Over the last six months, Congressman Lamar Smith (R-TX), along with other members of the House Judiciary Committee, have engaged in an all-out effort to turn back the clock on our immigration laws through a series of bills that may tackle one issue at a time, but equal a comprehensive overhaul. This week, the restrictionists’ Comprehensive Immigration Reform package (RCIR, as we call it) became complete with the introduction of the “Hinder the Administration’s Legalization Temptation Act” (HALT Act), a bill that would suspend discretionary forms of immigration relief until January 21, 2013. Yes, until the day after the next inauguration.

Just yesterday, Congressman Smith inched a bit closer to RCIR when the full Judiciary Committee voted to advance the “Keep Our Communities Safe Act of 2011” (H.R. 1932)—a bill that authorizes indefinite detention for immigrants. Apparently Smith is not content with the current mandatory detention laws because they include some provisions for release of immigrants, such as asylum seekers and others who have committed no crimes. His bill, however, would create a penal system for immigrants far more restrictive than the current detention system, which has generally been under fire from all sides.

And it doesn’t stop there. Other bills in the RCIR package include mandatory E-verify with no provisions for current undocumented workers to become legal, elimination of the diversity visa, expanded authority for the Secretary of Homeland Security to revoke visas issued by the Department of State, the elimination of review for those visas, suspension of waivers for the 3 and 10 year bars, suspension of cancellation of removal, suspension of Temporary Protective Status(TPS), suspension of virtually all parole authority, deferral powers, and work authorization, and a revocation of any such benefits that are awarded between the date of introduction of the HALT Act and its enactment.

Taken together, this package of proposals does more than enshrine the status quo. It literally rewrites the 1996 immigration laws that Smith himself authored. He has justified the HALT Act, in particular, as an attempt to head off possible “backdoor amnesty” by the Obama Administration, fearing that Obama would use his executive branch authority to defer the removal of thousands of DREAM Act eligible students and other vulnerable persons caught in the crush of our broken immigration system. Despite the fact that A) the Obama Administration has repeatedly said it had no plans to use its authority in this way (even though it certainly could) and B) Smith himself asked then Attorney General Janet Reno to exercise prosecutorial discretion in a 1999 letter, Smith continues to let loose one hysterical tirade after another any time the possibility of any relief for any immigrant is suggested.

The tremendous irony of the HALT Act, however, is that it actually reinforces the President’s authority to take action by highlighting the number of areas where discretion currently exists in existing immigration law. His fear that the President might act has led him to relentlessly strip away every possible discretionary action except that of declining to put people in immigration proceedings (and even that he attempted to curtail by suspending formal deferred action authority and eliminating work authorization in the case of deferrals). In his efforts to block the Obama Administration at every turn, he has excised the notion of discretion from the immigration laws, but in doing so he has pointed out just how necessary discretion is.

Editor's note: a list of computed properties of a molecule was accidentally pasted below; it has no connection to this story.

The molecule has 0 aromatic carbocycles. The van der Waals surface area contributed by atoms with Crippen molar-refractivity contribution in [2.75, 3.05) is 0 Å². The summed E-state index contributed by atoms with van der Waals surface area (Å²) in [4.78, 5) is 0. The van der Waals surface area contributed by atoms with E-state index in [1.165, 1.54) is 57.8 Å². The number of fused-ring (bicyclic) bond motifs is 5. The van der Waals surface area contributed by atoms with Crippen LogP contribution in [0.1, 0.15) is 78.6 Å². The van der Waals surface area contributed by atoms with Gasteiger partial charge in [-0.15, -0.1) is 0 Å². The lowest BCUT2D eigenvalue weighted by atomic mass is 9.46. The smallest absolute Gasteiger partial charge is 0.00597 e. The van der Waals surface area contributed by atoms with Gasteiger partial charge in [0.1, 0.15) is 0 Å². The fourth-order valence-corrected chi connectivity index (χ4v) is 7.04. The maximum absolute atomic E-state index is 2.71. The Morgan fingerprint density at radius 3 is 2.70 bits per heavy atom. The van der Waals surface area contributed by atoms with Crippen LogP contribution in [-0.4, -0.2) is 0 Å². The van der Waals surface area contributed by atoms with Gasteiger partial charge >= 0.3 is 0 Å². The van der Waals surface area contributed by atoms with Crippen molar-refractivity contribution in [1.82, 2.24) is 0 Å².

For instance, the HALT Act would suspend all grants of TPS between now and January 21, 2013. Heaven forbid that a natural disaster or civil war breaks out anywhere in the world because under the HALT Act, we would be powerless to help victims—like we did for Haitians after a devastating earthquake—stranded in the U.S. Similarly, by suspending cancellation of removal, Smith strikes at one of the very few safety valves currently in the system—a provision of relief that has existed in some form since at least the 1952 immigration law by which an immigration judge determines that someone was removable but also finds that he or she merits suspension of that removal and permanent resident status based on compelling humanitarian circumstances.

Moreover, the HALT Act would eliminate even the potential for family members to be reunited who are subject to the 3 and 10 year bars. For example, if your spouse entered the country illegally, met you, fell in love, and wanted to get right with the law, there would be absolutely no way that he/she could obtain legal status unless he/she waited outside the country for 3 to 10 years. Despite the fact that Congressman Smith’s own 1996 law created both the bar and the waiver, the Congressman thinks that it is better to keep everyone from even having a chance to reunite in order to punish the Obama administration.

The restrictionists’ CIR package really only leaves one recourse—mass deportation—which would be both impractical and expensive given that a mass deportation is estimated to cost at least $285 billion over five years. As the U.S. teeters on the brink of another financial crisis, the irresponsibility and craven politics of the HALT Act and the restrictionists’ CIR package is a sad reminder that a broken immigration system requires solutions that embrace discretion, not eliminate it.

Photo by radaris.